2.2 Lessons We Must Learn—Deadly Tornadoes in Central Texas

Monday, 8 January 2018: 10:45 AM
Room 2 (ACC) (Austin, Texas)
Lon Curtis, Private Meteorologist, Round Rock, TX
Manuscript (531.1 kB)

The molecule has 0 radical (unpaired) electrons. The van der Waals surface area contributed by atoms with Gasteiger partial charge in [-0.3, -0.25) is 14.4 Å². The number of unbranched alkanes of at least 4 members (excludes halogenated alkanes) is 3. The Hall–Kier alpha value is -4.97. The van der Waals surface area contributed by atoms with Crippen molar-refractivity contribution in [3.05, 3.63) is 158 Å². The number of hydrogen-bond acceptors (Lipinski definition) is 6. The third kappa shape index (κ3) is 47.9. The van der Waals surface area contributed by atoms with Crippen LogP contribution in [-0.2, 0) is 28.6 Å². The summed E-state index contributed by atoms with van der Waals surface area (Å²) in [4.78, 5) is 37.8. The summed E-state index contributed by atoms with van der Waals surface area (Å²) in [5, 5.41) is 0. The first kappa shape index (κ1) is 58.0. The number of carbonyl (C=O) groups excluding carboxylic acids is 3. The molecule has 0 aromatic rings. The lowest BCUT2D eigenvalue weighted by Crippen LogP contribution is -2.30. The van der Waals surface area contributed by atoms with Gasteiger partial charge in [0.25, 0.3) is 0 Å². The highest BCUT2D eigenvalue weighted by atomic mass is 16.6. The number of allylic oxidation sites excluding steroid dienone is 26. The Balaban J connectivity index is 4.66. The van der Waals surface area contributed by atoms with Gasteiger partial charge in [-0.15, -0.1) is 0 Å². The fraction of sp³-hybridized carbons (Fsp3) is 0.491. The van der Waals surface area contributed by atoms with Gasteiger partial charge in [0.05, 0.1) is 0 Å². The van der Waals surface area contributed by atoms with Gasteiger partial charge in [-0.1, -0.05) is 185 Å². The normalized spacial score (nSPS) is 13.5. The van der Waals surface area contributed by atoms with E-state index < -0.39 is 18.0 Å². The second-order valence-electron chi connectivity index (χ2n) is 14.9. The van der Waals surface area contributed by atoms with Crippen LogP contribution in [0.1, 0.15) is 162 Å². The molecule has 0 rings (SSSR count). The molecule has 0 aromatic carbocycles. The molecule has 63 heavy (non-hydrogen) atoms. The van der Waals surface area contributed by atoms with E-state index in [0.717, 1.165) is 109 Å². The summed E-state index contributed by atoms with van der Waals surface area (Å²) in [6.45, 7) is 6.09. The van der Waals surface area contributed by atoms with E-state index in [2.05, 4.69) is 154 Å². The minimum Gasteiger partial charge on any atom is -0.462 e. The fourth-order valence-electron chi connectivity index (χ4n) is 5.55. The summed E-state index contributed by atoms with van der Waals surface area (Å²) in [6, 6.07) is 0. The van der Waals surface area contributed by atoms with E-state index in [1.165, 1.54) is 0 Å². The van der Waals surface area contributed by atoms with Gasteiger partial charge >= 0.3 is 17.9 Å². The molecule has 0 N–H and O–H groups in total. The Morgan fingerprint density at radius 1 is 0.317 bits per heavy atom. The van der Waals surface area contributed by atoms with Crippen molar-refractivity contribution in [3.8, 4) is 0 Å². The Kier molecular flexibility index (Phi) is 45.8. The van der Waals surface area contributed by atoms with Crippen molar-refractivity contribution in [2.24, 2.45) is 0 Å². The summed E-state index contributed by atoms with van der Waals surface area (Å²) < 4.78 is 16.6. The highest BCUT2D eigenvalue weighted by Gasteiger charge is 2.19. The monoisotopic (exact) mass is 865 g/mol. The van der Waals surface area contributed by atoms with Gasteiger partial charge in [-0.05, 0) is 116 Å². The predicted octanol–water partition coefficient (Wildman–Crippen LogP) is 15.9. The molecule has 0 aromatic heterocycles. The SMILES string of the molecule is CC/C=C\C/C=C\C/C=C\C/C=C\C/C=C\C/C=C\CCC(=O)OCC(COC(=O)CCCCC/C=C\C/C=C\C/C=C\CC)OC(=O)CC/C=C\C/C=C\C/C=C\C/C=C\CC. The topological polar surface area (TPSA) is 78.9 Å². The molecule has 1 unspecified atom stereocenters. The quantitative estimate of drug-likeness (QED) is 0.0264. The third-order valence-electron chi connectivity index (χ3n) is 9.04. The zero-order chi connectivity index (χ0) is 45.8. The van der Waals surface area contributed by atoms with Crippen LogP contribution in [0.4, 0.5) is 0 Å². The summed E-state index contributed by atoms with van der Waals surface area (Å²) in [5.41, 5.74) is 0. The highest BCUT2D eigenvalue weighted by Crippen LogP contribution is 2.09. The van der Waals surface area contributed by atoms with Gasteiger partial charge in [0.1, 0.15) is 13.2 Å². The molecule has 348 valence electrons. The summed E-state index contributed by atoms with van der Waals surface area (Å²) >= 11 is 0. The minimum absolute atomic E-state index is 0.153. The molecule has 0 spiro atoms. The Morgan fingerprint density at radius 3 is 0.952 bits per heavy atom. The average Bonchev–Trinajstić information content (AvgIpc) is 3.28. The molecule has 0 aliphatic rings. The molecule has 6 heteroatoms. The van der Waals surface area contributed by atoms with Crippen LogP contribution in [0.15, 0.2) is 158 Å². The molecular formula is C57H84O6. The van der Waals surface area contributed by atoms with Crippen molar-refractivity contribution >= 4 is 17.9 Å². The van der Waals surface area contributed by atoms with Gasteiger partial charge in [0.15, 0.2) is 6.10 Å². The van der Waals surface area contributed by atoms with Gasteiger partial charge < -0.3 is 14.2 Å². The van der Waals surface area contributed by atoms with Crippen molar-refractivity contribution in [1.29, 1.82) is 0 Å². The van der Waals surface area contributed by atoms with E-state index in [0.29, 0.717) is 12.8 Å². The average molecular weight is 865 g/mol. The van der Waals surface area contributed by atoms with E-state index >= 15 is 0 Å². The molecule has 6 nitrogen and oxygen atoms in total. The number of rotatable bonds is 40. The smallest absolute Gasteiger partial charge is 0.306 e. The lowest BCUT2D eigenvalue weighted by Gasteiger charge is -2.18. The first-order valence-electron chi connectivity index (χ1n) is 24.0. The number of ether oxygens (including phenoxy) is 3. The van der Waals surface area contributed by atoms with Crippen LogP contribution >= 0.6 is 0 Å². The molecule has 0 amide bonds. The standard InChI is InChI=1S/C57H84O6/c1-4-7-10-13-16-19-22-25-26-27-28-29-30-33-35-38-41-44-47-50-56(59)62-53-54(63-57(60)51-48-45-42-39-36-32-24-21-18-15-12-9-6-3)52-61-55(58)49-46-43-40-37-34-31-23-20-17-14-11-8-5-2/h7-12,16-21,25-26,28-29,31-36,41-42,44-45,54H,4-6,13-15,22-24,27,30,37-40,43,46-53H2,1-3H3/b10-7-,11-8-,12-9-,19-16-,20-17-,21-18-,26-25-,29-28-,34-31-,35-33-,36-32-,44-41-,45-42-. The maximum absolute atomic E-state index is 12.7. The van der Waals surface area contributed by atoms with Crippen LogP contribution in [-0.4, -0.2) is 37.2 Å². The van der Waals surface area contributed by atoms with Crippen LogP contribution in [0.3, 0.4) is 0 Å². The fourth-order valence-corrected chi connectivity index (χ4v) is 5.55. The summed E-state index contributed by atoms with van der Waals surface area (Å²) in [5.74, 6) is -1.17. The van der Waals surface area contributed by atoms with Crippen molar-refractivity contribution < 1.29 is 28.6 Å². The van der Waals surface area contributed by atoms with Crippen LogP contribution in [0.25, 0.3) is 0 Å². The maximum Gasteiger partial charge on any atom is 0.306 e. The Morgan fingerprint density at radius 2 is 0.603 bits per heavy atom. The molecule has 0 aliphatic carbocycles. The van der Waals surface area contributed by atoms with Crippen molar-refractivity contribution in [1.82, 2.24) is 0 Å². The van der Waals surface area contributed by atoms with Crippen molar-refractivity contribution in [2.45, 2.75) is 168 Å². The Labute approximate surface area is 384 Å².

Since January 1, 1880, at least 1,855 people have died as a result of tornadoes in Texas. The two deadliest tornadoes in Texas history both occurred within 100 miles of Austin. In 1902, 114 people died and over 250 were injured at Goliad, 97 miles south-southeast of Austin. In 1953, 114 people died and 597 were injured at Waco, 84 miles north-northeast of Austin. Retrospective surveys found that F5 damage occurred in the Waco storm and F4 damage in the Goliad storm. An examination of historical records of tornadoes in Texas found that many other significant deadly events (more than 20 deaths) have occurred within 150 miles of Austin: Edwards County, 1927 (74), Hill-Navarro-Ellis counties, 1930 (41), Karnes-De Witt counties, 1930 (36), Brown County, 1909 (34), Limestone County (and eastward), 1946 (30), Williamson County, 1997 (27), and Eastland County, 1893 (23). While the frequency of deadly tornadoes in Central Texas has decreased in recent decades, there is no scientific evidence suggesting that significant tornado events will not occur again. In fact, as the population of Central Texas continues increasing rapidly, and as population density does likewise, the potential for increased casualties from significant tornadoes surely looms as an important public safety issue. Any strong or violent tornadoes in the future may well expose many hundreds (perhaps even thousands) to the threat of serious injury or death. In this context, an event that occurred in Austin on May 4, 1922, is instructive and deserves close examination. Two simultaneous tornadoes developed and moved from north-northeast to south-southwest across parts of Austin. The respective tracks of the tornadoes were separated laterally by less than four miles. One tornado developed just southeast of the State Capitol near 9th Street and Comal, and the other developed five to six miles to the northwest of the State Capitol, in what was then a rural area. Retrospective analysis produced a damage rating of F4 for the "eastern" tornado, and F2 for the "western" tornado. Twelve people died as a result of the "eastern" tornado; there were no known deaths associated with the "western" tornado. The total number of injured from both tornadoes combined was approximately sixty. The population of Austin in 1922 is estimated to have been about 37,000. Today, the city's population is approaching 1,000,000, and while the geographic limits of the city have expanded, the population density has increased dramatically compared to previous eras. A significant tornado following either of the May 4, 1922 tracks today would pose the threat of a death toll in the hundreds, perhaps higher. Indeed, in an interview published in 1970 in the Austin American-Statesman, David Barnes, a meteorologist at the local National Weather Service office, speculated as follows: “If you think what could have happened if that tornado had hit this year, the death rate might have easily been 10 times as great.” Today, a much larger multiplier than 10 is almost certainly appropriate. The famous words of George Santayana are echoing here: "Those who cannot learn from history are doomed to repeat it."
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